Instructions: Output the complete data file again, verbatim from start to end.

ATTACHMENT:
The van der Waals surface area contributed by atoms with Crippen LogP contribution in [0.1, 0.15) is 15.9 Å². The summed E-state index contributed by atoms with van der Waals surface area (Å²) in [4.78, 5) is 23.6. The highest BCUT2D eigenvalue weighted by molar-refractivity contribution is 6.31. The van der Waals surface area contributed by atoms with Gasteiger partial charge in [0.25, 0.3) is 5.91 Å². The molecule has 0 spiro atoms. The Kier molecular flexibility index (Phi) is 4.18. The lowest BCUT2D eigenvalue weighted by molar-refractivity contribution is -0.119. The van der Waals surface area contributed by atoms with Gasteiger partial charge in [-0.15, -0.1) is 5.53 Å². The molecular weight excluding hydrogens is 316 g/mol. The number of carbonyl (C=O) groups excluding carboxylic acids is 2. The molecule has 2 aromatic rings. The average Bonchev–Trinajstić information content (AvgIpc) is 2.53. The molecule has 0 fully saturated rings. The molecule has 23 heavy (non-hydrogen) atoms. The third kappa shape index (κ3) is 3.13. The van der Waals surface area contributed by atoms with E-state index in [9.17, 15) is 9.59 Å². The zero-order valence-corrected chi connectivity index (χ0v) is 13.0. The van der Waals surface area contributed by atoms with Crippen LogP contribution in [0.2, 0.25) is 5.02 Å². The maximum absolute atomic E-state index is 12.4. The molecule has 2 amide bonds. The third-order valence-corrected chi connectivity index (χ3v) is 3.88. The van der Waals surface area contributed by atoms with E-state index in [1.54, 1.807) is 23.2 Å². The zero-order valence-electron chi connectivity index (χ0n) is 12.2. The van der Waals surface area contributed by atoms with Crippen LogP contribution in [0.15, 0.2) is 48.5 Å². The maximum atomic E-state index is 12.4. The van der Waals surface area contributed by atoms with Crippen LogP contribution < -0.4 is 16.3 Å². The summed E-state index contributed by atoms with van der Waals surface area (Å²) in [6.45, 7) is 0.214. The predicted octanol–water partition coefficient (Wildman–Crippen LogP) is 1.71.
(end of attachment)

The van der Waals surface area contributed by atoms with Crippen LogP contribution in [0.1, 0.15) is 15.9 Å². The summed E-state index contributed by atoms with van der Waals surface area (Å²) in [4.78, 5) is 23.6. The highest BCUT2D eigenvalue weighted by molar-refractivity contribution is 6.31. The van der Waals surface area contributed by atoms with Gasteiger partial charge in [0.25, 0.3) is 5.91 Å². The molecule has 0 spiro atoms. The Kier molecular flexibility index (Phi) is 4.18. The lowest BCUT2D eigenvalue weighted by molar-refractivity contribution is -0.119. The van der Waals surface area contributed by atoms with Gasteiger partial charge in [-0.15, -0.1) is 5.53 Å². The molecular weight excluding hydrogens is 316 g/mol. The number of carbonyl (C=O) groups excluding carboxylic acids is 2. The molecule has 2 aromatic rings. The average Bonchev–Trinajstić information content (AvgIpc) is 2.53. The molecule has 0 fully saturated rings. The molecule has 23 heavy (non-hydrogen) atoms. The third kappa shape index (κ3) is 3.13. The van der Waals surface area contributed by atoms with E-state index in [9.17, 15) is 9.59 Å². The zero-order valence-corrected chi connectivity index (χ0v) is 13.0. The van der Waals surface area contributed by atoms with Crippen LogP contribution in [0.2, 0.25) is 5.02 Å². The maximum absolute atomic E-state index is 12.4. The molecule has 2 amide bonds. The third-order valence-corrected chi connectivity index (χ3v) is 3.88. The van der Waals surface area contributed by atoms with E-state index in [1.54, 1.807) is 23.2 Å². The zero-order valence-electron chi connectivity index (χ0n) is 12.2. The van der Waals surface area contributed by atoms with Crippen LogP contribution in [0.15, 0.2) is 48.5 Å². The maximum atomic E-state index is 12.4. The van der Waals surface area contributed by atoms with Crippen LogP contribution < -0.4 is 16.3 Å². The summed E-state index contributed by atoms with van der Waals surface area (Å²) in [6.45, 7) is 0.214. The predicted octanol–water partition coefficient (Wildman–Crippen LogP) is 1.71.